Kurtosis is another measure of the shape of a frequency curve. It is a Greek word, which means bulginess. While skewness signifies the extent of asymmetry, kurtosis measures the degree of peakedness of a frequency distribution. Karl Pearson classified curves into three types on the basis of the shape of their peaks. These are mesokurtic, leptokurtic and platykurtic. These three types of curves are shown in figure below:

It will be seen from Figure that mesokurtic curve is neither too much flattened nor too much peaked. In fact, this is the frequency curve of a normal distribution.

Leptokurtic curve is a more peaked than the normal curve. In contrast, platykurtic is a relatively flat curve. The coefficient of kurtosis as given by Karl Pearson is b2=m4/m22. In case of a normal distribution, that is, mesokurtic curve, the value of b2=3. If b2 turn out to be > 3, the curve is called a leptokurtic curve and is more peaked than the normal curve. Again, when b2 < 3, the curve is called a platykurtic curve and is less peaked than the normal curve.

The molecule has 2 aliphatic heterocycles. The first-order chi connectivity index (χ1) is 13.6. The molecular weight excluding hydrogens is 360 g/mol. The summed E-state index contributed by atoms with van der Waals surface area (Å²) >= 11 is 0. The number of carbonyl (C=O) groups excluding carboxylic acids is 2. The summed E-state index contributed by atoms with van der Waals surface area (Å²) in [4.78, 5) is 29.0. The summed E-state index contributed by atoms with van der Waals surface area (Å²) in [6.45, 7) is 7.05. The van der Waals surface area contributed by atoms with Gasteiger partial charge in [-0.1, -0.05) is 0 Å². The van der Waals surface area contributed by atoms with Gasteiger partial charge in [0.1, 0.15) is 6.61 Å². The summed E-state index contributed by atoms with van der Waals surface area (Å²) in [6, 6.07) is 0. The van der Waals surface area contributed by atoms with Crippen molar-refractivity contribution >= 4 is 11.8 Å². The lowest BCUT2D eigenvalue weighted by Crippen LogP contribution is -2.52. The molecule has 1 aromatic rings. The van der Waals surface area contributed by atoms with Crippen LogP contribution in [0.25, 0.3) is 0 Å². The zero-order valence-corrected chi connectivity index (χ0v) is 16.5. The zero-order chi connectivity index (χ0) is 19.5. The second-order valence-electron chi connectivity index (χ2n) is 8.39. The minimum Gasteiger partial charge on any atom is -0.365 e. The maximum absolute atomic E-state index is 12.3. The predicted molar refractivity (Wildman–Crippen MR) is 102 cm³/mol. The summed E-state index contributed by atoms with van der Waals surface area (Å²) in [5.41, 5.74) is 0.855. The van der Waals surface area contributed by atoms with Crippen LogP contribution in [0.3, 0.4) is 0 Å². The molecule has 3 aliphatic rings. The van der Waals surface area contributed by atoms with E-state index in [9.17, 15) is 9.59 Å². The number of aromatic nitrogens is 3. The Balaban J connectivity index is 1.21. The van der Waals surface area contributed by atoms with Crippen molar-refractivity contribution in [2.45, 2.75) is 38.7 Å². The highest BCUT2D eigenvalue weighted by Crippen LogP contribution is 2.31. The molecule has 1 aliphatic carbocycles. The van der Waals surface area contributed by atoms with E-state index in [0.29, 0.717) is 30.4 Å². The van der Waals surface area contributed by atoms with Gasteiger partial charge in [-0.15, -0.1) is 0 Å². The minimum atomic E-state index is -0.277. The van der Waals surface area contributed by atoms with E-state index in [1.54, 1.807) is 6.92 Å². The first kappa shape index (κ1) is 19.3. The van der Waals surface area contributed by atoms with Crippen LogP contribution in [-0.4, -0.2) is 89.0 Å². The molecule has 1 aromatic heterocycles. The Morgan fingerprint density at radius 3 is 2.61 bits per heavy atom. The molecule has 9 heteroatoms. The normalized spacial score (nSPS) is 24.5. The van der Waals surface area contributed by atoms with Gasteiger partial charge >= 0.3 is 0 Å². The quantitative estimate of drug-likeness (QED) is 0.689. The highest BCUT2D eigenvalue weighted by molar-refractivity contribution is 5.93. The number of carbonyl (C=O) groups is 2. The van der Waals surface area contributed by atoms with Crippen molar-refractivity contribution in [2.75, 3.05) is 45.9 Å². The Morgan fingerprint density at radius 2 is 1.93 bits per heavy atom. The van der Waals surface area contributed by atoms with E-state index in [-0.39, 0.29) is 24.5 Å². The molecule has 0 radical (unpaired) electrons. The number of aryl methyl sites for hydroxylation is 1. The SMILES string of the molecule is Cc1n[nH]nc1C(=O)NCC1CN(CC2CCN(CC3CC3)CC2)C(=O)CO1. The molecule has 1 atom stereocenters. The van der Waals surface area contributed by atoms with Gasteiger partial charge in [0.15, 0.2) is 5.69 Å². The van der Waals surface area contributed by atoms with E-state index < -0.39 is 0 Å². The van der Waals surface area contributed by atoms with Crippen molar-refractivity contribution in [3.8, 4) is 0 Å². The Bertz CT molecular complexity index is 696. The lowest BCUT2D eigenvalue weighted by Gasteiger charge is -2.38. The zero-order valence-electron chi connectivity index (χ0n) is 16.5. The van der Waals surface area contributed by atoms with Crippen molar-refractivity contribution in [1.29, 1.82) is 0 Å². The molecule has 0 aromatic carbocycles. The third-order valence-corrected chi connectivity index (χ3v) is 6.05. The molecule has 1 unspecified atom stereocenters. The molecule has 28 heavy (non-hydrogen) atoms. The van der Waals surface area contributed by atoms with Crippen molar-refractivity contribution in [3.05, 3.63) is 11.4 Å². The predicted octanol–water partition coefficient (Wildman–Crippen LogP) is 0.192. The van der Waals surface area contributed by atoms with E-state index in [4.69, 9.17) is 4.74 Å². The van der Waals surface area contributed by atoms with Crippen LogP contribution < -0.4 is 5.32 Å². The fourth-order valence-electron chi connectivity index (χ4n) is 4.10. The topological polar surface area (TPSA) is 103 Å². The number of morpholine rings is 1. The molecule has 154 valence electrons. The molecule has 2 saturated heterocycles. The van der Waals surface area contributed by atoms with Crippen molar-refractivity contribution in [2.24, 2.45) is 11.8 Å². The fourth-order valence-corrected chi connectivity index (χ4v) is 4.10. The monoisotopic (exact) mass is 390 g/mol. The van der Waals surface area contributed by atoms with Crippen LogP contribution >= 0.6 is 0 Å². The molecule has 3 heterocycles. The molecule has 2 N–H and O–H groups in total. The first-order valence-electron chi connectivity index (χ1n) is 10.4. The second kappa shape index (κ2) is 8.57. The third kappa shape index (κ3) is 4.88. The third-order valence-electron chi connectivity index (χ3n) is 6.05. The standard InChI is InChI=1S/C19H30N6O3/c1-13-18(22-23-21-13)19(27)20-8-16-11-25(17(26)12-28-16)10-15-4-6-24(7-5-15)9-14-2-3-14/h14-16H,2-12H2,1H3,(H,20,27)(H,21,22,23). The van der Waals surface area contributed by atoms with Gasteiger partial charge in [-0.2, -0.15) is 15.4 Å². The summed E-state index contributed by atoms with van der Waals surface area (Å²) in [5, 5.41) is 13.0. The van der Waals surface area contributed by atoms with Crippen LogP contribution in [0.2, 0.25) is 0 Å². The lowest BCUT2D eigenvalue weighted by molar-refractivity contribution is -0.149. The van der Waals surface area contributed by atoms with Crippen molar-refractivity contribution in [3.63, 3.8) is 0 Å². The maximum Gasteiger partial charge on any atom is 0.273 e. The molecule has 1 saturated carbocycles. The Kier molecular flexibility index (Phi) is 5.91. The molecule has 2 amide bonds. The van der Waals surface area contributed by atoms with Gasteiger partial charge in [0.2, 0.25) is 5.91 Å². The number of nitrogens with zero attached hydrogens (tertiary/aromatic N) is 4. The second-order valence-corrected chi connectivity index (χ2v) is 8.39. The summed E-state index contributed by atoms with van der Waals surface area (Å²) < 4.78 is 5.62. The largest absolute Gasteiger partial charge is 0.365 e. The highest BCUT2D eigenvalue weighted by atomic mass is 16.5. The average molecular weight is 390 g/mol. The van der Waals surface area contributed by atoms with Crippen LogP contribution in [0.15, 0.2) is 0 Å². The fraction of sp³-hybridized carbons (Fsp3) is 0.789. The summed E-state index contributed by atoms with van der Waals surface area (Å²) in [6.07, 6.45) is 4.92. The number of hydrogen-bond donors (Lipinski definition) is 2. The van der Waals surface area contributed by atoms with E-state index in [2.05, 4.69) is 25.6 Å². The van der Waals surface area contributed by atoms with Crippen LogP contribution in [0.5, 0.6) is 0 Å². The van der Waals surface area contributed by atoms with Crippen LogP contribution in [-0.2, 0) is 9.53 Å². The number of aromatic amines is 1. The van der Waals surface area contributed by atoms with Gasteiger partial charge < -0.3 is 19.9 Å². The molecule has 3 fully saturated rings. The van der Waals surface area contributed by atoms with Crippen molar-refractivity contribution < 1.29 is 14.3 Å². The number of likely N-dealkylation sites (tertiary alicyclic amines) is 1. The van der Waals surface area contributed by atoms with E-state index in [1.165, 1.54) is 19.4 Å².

The measure of kurtosis is very helpful in the selection of an appropriate average. For example, for normal distribution, mean is most appropriate; for a leptokurtic distribution, median is most appropriate; and for platykurtic distribution, the quartile range is most appropriate

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Example 1: From the data given in Example 3.18, calculate the kurtosis.

Where K = kurtosis, Q = ½ (Q3 – Q1) is the semi-interquartile range; P90 is 90th percentile and P10 is the 10th percentile. This is also known as the percentile coefficient of kurtosis. In case of the normal distribution, the value of K is 0.263.

Example 2: From the data given below, calculate the percentile coefficient of kurtosis.

 Daily Wages in Rs. Number of Workers cf 50- 60 10 10 60-70 14 24 70-80 18 42 80 - 90 24 66 90-100 16 82 100 -110 12 94 110 - 120 6 100 Total 100

It will be seen that the above distribution is very close to normal distribution as the value of K is 0.268, which is extremely close to 0.263.